Auckland: On Thursday, about 50,000 New Zealand teachers left the classrooms to protest for better pay, working conditions, and resources at a time when the prime minister’s centre-left Labour Party is attempting to regain support, Reuters reported.
Teachers, who have historically been a major source of support for the Labour government, are the most recent government employees to quit their jobs in protest at rising prices in New Zealand.
The Labour government has said that it will refocus on issues relating to rising expenses and assisting New Zealanders in meeting those costs after appointing Hipkins as prime minister in January following Jacinda Ardern’s resignation.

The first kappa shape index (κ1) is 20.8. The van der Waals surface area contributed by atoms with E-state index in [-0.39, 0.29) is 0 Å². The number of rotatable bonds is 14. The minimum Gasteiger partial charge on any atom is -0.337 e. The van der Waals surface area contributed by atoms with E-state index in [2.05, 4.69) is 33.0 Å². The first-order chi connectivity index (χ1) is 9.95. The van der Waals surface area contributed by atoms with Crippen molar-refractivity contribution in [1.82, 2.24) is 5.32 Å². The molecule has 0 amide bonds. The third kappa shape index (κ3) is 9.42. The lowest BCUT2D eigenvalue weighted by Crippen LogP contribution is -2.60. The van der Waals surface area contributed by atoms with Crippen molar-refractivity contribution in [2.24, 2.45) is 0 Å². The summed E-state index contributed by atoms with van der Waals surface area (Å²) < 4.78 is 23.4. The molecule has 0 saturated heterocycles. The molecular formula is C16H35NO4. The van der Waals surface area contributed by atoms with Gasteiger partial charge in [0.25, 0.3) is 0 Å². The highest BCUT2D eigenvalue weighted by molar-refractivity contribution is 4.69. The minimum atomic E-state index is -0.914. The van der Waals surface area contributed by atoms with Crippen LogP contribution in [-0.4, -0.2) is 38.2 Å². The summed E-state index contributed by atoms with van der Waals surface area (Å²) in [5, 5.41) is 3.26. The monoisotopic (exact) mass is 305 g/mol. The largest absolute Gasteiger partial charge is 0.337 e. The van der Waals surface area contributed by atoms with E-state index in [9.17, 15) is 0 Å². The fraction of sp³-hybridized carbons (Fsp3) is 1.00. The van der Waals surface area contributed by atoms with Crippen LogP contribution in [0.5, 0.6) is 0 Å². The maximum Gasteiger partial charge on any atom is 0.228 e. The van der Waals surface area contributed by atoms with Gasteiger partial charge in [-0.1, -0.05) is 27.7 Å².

Political observers believe it is an effort to regain support before the general election in October and come after this week’s announcement of increases to social security payouts.
“We know it’s been a really tough time for teachers over the last couple of years, as it has been for everybody, but my heart goes out to them,” Minister of Education Jan Tinetti, a former teacher, was reported saying by state-owned 1News.
The existing offerings from the government, according to Mark Potter, president of one of the teaching unions, NZEI Te Riu Roa, are insufficient for teachers, principals, or kids.
The last thing we want to do is go on strike, but members want to tell the government how serious we are about wanting change, he continued.